motivated by email from Gregg B
Calculating Year To Date returns, given a starting portfolio value on January 1 as well as a series of additional investments or withdrawals
(them's the Cash Flows) can be done with this spreadsheet ... if'n you're careful
Click on the picture to get the spreadsheet
>Huh? What's the green x's?
There's an "Explain" sheet ... like so:
>Then pray that it works?
Of course ... else you get your money back
motivated by email from Steve N
In the above spreadsheet (called YTD.xls) , the XIRR function is used.
Alas, Excel's XIRR works by starting with an initial "guess" of 10% then making a jillion corrections to that guess.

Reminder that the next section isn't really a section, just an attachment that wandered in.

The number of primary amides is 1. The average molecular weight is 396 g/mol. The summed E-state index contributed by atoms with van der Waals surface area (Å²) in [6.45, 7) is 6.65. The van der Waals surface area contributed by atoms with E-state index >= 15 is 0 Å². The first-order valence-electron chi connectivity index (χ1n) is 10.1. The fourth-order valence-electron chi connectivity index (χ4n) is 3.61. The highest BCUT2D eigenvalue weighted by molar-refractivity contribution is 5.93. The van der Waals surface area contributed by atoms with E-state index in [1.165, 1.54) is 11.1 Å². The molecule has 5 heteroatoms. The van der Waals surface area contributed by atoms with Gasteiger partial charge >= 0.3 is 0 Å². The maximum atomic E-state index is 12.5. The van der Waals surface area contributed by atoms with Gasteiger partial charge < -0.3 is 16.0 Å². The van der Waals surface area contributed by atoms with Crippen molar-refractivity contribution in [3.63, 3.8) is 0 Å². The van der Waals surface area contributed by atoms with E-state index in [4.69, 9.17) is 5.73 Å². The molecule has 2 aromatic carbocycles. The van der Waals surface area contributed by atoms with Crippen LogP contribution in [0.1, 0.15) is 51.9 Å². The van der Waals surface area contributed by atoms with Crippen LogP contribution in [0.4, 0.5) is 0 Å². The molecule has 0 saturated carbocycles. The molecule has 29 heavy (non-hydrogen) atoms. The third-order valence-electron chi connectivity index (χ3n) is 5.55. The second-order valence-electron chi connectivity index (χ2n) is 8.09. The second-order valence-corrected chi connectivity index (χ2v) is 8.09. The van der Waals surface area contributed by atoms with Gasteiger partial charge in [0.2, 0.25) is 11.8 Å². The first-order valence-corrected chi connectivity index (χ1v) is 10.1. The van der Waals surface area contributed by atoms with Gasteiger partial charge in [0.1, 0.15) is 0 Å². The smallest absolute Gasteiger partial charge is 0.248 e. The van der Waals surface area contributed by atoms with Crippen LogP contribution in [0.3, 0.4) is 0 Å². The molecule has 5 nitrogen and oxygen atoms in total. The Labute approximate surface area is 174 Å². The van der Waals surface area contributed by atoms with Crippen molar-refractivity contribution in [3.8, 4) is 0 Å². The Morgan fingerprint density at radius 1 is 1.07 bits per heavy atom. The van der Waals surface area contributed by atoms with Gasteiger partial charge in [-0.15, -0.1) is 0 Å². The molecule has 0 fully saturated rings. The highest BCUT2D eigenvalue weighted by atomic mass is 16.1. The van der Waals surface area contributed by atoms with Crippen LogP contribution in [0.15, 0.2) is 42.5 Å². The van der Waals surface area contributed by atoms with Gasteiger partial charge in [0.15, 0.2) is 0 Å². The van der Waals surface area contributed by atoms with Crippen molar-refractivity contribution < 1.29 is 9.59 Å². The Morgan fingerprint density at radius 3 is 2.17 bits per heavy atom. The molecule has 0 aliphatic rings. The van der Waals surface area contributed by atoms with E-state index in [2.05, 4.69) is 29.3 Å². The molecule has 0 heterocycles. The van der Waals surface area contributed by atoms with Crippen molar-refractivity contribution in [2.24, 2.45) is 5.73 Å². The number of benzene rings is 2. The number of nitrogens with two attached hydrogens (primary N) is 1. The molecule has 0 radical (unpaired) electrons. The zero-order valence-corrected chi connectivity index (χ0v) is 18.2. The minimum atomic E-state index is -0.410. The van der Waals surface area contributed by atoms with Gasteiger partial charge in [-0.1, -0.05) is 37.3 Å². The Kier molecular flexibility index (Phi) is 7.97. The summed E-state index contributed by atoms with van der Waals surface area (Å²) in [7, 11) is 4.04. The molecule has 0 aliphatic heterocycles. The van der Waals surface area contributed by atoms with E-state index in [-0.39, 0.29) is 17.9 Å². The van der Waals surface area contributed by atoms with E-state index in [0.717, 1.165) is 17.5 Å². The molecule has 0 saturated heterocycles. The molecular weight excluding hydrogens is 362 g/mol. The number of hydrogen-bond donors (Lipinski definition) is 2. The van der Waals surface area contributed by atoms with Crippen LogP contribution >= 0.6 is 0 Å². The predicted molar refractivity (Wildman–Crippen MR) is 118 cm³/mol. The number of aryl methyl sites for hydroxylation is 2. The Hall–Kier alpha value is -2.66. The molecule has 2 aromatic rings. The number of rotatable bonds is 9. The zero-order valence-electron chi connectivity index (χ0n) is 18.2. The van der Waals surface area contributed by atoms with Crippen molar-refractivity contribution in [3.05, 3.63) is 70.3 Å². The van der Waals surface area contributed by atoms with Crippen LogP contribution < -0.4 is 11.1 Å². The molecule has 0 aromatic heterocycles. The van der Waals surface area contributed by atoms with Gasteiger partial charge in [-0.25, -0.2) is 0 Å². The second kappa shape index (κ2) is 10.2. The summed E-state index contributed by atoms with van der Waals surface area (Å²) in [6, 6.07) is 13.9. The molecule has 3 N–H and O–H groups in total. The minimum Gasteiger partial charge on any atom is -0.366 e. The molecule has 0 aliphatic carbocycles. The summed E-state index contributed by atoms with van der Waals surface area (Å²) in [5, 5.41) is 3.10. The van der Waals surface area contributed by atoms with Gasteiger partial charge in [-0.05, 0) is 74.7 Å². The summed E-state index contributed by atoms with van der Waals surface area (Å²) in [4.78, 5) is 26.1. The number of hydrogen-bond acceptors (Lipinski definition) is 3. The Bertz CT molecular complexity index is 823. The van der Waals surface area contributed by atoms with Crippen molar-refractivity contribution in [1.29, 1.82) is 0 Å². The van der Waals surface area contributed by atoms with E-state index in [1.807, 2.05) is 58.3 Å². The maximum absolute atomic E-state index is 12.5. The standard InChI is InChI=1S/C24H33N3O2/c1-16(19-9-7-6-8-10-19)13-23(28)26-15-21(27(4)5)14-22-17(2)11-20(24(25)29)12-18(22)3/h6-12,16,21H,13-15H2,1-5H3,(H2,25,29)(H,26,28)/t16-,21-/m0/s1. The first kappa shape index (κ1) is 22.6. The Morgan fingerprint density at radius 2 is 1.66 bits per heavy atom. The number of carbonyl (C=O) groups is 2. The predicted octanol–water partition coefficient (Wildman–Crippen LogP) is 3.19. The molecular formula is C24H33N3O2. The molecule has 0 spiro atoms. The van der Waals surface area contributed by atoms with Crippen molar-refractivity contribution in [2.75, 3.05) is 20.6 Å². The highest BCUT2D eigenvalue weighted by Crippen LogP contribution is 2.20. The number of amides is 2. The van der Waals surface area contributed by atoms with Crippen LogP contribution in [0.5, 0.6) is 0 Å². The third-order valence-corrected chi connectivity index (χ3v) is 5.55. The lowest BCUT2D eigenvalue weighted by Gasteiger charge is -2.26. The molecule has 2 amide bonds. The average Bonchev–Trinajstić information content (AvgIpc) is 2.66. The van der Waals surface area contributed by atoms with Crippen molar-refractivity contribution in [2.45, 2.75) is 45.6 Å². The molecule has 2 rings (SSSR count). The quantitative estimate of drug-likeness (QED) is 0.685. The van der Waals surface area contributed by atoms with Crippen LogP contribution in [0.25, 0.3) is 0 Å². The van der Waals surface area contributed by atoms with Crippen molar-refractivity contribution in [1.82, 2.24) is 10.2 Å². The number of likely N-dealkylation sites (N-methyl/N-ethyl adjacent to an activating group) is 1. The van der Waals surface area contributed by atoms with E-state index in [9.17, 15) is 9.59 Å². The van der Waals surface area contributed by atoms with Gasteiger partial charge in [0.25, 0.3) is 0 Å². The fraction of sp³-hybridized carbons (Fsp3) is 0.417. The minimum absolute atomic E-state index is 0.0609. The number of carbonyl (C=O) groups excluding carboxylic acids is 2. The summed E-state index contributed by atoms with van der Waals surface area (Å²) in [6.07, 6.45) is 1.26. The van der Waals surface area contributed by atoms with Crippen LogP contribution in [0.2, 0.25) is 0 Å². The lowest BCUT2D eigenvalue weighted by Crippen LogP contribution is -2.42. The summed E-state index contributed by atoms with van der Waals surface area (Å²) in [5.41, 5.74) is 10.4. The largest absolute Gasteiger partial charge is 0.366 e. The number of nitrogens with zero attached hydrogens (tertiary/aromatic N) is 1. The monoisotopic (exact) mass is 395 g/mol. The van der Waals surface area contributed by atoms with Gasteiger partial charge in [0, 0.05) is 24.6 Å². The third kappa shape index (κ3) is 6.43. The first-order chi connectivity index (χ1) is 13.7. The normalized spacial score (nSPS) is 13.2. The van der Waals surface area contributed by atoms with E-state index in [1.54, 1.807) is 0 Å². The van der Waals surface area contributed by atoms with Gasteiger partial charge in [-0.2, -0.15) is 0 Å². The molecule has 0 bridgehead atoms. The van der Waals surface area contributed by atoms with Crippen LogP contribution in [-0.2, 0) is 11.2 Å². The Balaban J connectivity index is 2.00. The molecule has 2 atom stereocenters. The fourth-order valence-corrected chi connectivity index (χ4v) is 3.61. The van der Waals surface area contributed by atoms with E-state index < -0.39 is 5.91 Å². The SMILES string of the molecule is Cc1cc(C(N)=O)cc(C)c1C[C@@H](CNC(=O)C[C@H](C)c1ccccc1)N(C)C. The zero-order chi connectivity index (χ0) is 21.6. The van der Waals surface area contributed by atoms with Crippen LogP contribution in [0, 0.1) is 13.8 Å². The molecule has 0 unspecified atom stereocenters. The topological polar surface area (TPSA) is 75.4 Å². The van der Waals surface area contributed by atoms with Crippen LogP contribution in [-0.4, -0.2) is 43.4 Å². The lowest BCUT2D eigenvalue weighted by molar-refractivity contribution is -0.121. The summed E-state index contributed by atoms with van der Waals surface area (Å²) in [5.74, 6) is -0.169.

Usually that works great, but if the true XIRR value is large and negative ... say 75%, then starting with 10% ain't gonna do it.
For that reason, the latest spreadsheet (called YTD2.xls) provides an initial guess to help XIRR do its thing.
>Is the initial guess any good?
Uh ... good enough to get XIRR started on the right track (I think).
It just counts how much money you've stuck into your portfolio and compares to the current balance.
Actually, it uses the "linear approximation" (similar to the modified Dietz) to estimate the return.
>Where's the spreadsheet?
Here it is:
Click on the picture to get the spreadsheet
There's an Explain sheet that looks like this.
I might also point out that the original YTD.xls assumed you'd use no more than 100 rows.
This version, YTD2.xls, lets you use up to 500 rows of data.
>And it works?
Of course.